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   Chapter 12 I No.12

The Necromancers By Robert Hugh Benson Characters: 21679

Updated: 2017-11-30 00:05


Lady Laura crossed the road by Knightsbridge Barracks and turned again homewards through the Park.

It was one of those days that occasionally fall in late February which almost cheer the beholder into a belief that spring has really begun. Overhead the sky was a clear pale blue, flecked with summer-looking clouds, gauzy and white; beneath, the whole earth was waking drowsily from a frost so slight as only to emphasize the essential softness of the day that followed: the crocuses were alight in the grass, and an indescribable tint lay over all that had life, like the flush in the face of an awakening child. But these days are too good to last, and Lady Laura, who had looked at the forecast of a Sunday paper, had determined to take her exercise immediately after church.

She had come out not long before from All Saints'; she had listened to an excellent though unexciting sermon and some extremely beautiful singing; and even now, saturated with that atmosphere and with the soothing physical air in which she walked, her anxieties seemed less acute. There were enough of her acquaintances, too, in groups here and there-she had to bow and smile sufficiently often-to prevent these anxieties from reasserting themselves too forcibly. And it may be supposed that not a creature who observed her, in her exceedingly graceful hat and mantle, with her fair head a little on one side, and her gold-rimmed pince-nez delicately gleaming in the sunlight, had the very faintest suspicion that she had any anxieties at all.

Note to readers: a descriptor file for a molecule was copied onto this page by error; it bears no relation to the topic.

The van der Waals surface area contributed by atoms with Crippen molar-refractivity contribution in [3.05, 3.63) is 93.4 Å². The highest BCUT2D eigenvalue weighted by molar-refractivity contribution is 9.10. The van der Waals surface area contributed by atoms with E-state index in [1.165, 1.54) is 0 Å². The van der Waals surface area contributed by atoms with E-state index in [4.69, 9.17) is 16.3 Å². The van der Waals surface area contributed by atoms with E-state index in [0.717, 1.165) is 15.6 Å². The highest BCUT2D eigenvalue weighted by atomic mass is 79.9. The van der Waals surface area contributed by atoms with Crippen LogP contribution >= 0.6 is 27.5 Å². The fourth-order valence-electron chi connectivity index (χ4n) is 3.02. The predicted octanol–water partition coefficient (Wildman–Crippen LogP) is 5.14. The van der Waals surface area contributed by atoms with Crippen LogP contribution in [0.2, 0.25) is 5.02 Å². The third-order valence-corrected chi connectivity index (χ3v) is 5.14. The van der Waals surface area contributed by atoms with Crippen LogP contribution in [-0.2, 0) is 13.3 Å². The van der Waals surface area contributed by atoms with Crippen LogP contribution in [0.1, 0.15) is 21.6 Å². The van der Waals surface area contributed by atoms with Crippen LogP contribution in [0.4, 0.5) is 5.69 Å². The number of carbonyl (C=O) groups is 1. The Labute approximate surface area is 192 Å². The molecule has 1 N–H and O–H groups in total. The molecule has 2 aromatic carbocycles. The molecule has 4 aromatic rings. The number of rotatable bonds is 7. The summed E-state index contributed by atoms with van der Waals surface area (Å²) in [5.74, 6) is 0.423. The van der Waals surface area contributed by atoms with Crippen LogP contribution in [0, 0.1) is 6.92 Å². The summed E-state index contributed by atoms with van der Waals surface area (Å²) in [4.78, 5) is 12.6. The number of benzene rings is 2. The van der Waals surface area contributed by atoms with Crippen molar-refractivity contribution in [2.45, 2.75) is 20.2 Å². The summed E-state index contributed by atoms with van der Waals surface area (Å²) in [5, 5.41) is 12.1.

Yet she felt strangely unwilling even to go home.

The men were to set about clearing the drawing-room while she was at church; and somehow the thought that it would be done when she got home, that the temple would, so to speak, be cleared for sacrifice, was a distasteful one.

She did not quite know when the change had begun; in fact, she was scarcely yet aware that there was a change at all. Upon one point only her attention fixed itself, and that was the increasing desire she felt that Laurie Baxter should go no further in his researches under her auspices.

Up to within a few weeks ago she had been all ardor. It had seemed to her, as has been said, that the apparent results of spiritualism were all to the good, that they were in no point contrary to the religion she happened to believe-in fact, that they made real, as does an actual tree in the foreground of a panorama, the rather misty sky and hills of Christianity. She had even called them very "teaching."

It was about eighteen months since she had first taken this up under the onslaught of Mrs. Stapleton's enthusiasm; but things had not been as satisfactory as she wished, until Mr. Vincent had appeared. Then indeed matters had moved forward; she had seen extraordinary things, and the effect of them had been doubled by the medium's obvious honesty and his strong personality. He was to her as a resolute priest to a timid penitent; he had led her forward, supported by his own conviction and his extremely steady will, until she had begun to feel at home in this amazing new world, and eager to make proselytes.

Then Laurie had appeared, and almost immediately a dread had seized her that she could neither explain nor understand. She had attempted a little tentative conversation on the point with dearest Maud, but dearest Maud had appeared so entirely incapable of understanding her scruples that she had said no more. But her inexplicable anxiety had already reached such a point that she had determined to say a word to Laurie on the subject. This had been done, without avail; and now a new step forward was to be made.